6. Paris Is Burning (1990)
Director- Jennie Livingston
The real lives of poor Black and Latino LGBT people are depicted in this documentary of the 1980s New York LGBT scene. It introduces the ballrooms, the categories, the houses, the voguing, and the dreams and ambitions of these people who are routinely left out of society as they struggle to win the right to be and to reinvent themselves in a setting dominated by straight and white people. They use the balls to showcase their inventiveness, have a good time with their friends and family, shine, and get their names known in the ballroom world.
7. It Is Not the Homosexual Who Is Perverse, But the Society in Which He Lives (1971)
Director- Rosa von Praunheim
Young gay man from the countryside who moved to the city named Daniel switches between several gay subcultures. His journey starts on the streets of Berlin, when the reticent brunette Daniel meets the gregarious blonde Clemens, who invites him over for coffee and offers him a place to stay. The moment Daniel moves in with Clemens, he feels as though he has found the love of his life. The two attempt to emulate the marriage and way of life of the bourgeois. A wealthy older guy approaches Daniel after four tedious months and persuades him to move into his villa. There, he meets a group of older gay men who fawn over him and are arrogant in their admiration of great art and classical music.
8. Pink Flamingos (1972)
Director- John Waters
Divine, the filthiest lady alive, lives in a trailer in the woods with her egg-craving mother Edie, her crazy hippy son Crackers, and her travelling friend Cotton under the moniker Babs Johnson. Connie and Raymond Marble are an envious couple who kidnap and pregnant female hitchhikers in order to sell their children to lesbian couples. They then use the proceeds to buy heroin that is sold in schools. For the contest to determine who is The Filthiest Person Alive, they pay Cookie to spy on Divine and have sex with Crackers. Connie and Raymond Marble find out why Divine holds this title when the competition starts.
9. The Bitter Tears of Petra von Kant (1972)
Director- Rainer Werner Fassbinder
Successful fashion designer Petra von Kant is conceited, corrosive, and smug. She recently filed for divorce from the husband she no longer adored. She and Marlene have been in a reasonably content S and M relationship up until recently (her secretary, maid, and co-designer). Petra abuses her. Here comes Karin, a stunning 23-year-old who aspires to be a model. Karin is welcomed to move in once she falls in love with her. The remainder of the movie focuses on this affair’s feelings and fallout. Fassbinder uses protracted single camera shots and intense concentration to deliver his story in a succession of five or six lengthy scenes.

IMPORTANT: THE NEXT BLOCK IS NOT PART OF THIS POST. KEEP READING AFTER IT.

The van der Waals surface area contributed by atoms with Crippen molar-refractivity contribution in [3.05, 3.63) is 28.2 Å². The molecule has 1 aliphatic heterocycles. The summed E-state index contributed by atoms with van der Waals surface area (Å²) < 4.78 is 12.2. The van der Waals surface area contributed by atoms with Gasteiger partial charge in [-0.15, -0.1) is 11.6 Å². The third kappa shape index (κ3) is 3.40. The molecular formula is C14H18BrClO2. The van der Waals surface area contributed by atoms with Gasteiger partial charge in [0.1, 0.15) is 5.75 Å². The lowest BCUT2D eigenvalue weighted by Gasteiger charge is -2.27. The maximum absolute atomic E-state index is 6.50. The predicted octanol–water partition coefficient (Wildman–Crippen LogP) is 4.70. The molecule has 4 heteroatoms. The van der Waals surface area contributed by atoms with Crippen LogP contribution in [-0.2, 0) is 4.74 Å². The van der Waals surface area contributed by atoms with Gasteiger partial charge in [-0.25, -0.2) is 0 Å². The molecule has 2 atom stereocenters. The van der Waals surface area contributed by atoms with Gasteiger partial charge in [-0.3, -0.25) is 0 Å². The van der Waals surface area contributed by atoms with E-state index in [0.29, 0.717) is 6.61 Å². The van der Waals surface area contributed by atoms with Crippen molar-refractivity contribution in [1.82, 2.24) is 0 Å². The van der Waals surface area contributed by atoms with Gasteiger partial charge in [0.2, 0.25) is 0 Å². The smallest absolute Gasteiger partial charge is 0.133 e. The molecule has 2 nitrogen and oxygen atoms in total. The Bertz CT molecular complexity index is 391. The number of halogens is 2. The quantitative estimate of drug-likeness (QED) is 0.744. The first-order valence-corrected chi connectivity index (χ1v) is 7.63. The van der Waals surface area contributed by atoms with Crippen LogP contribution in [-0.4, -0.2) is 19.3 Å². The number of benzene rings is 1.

10. Je Tu Il Elle (1974)
Director- Chantal Akerman
A woman attempts to deal with a breakup for more than a month by eating only powered sugar, repainting her room twice, moving the furniture, and writing and rewriting a letter to her partner in which she clarifies everything she said. She scatters the pages across the ground. She reclines and watches. After eating all of her sugar, she finally decides to go. She flags down a truck, and the driver picks her up and they travel through the night stopping at pubs and diners. She agrees when he requests a manual task. He discusses his spouse, kids, and sexual life. When she gets to the woman who is her lover’s apartment, she is told she must leave. When she claims to be hungry, her lover feeds her and lets her spend the night. They get intimate.
These 10 New Queer Cinema Films prove that film industry is only just getting started. The narratives and messages of these films are sure to entertain you, as well as make you think.